Reply With Quote
  #5  
Old 16 July 2018, 02:17 PM
Beachlife!'s Avatar
Beachlife! Beachlife! is offline
 
Join Date: 22 June 2001
Location: Lansing, MI
Posts: 28,534
Default

I don't think that is true. Movies usually have a disclaimer at the beginning stating that it is only licensed for personnel use.
Reply With Quote
  #6  
Old 16 July 2018, 05:23 PM
ChasFink's Avatar
ChasFink ChasFink is offline
 
Join Date: 09 December 2015
Location: Mineola, NY
Posts: 840
Default

Quote:
Originally Posted by Beachlife! View Post
I don't think that is true. Movies usually have a disclaimer at the beginning stating that it is only licensed for personnel use.
True, and maybe technically enforceable. But the business model that emerged from the early days simply had the studios/distributors making their profits by charging high prices for new movies, rather than seeking royalties from rentals, which was the original plan. It was easier than suing the thousands of independent video stores over renting copyrighted material. They might have lost those suits as well - do publishers have a right to stop libraries from lending books?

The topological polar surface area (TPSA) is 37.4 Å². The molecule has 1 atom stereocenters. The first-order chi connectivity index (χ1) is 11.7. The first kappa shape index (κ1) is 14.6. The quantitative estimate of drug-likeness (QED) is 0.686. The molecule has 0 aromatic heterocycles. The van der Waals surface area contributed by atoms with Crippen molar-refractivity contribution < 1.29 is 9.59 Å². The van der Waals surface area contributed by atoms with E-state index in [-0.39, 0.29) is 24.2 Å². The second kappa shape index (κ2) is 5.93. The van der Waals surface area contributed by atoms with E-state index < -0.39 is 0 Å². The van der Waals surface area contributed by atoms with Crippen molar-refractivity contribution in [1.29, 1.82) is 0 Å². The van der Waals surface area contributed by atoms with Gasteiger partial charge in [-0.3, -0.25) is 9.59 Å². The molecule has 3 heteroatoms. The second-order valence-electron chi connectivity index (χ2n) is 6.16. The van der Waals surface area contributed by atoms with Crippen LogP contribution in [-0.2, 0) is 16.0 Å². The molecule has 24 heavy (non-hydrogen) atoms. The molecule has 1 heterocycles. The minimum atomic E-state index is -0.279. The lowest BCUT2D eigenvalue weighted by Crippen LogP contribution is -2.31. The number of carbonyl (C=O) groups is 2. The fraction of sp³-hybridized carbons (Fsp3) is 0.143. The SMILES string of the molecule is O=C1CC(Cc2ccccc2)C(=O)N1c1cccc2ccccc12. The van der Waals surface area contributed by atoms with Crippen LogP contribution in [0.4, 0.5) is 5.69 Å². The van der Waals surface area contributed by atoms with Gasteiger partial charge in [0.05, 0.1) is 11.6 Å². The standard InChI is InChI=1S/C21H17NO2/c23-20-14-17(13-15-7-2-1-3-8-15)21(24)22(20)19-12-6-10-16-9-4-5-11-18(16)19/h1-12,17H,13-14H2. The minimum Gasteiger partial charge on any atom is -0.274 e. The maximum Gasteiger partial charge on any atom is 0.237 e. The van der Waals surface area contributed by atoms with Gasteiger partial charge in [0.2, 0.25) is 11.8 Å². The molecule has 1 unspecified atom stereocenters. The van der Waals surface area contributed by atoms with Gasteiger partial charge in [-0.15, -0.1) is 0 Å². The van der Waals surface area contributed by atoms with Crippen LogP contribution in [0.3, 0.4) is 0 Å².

As I said, the studios did enter into all kinds of partnerships, but they never explicitly agreed with the rental companies that renting the tapes or DVDs was okay in general - they just let it happen.
Reply With Quote
  #7  
Old 18 July 2018, 02:22 AM
Dasla's Avatar
Dasla Dasla is offline
 
Join Date: 15 April 2010
Location: Brisbane, Australia
Posts: 3,649
Default

Quote:
Originally Posted by ChasFink View Post
They could even have moved into the kiosk area - like Redbox, which still seems to be doing business. Then they could have slowly reduced stores while increasing the online and kiosk areas.

BTW, I'm not sure they had "agreements to rent out movies" per se. I believe it is legal to just buy copies of tapes or DVDs and rent them out without paying royalties, based on the concessions made by the studios in the dawn of the video rental business. Of course, they probably had deals to get early releases, mass discounts, exclusive content, etc. with some distributors.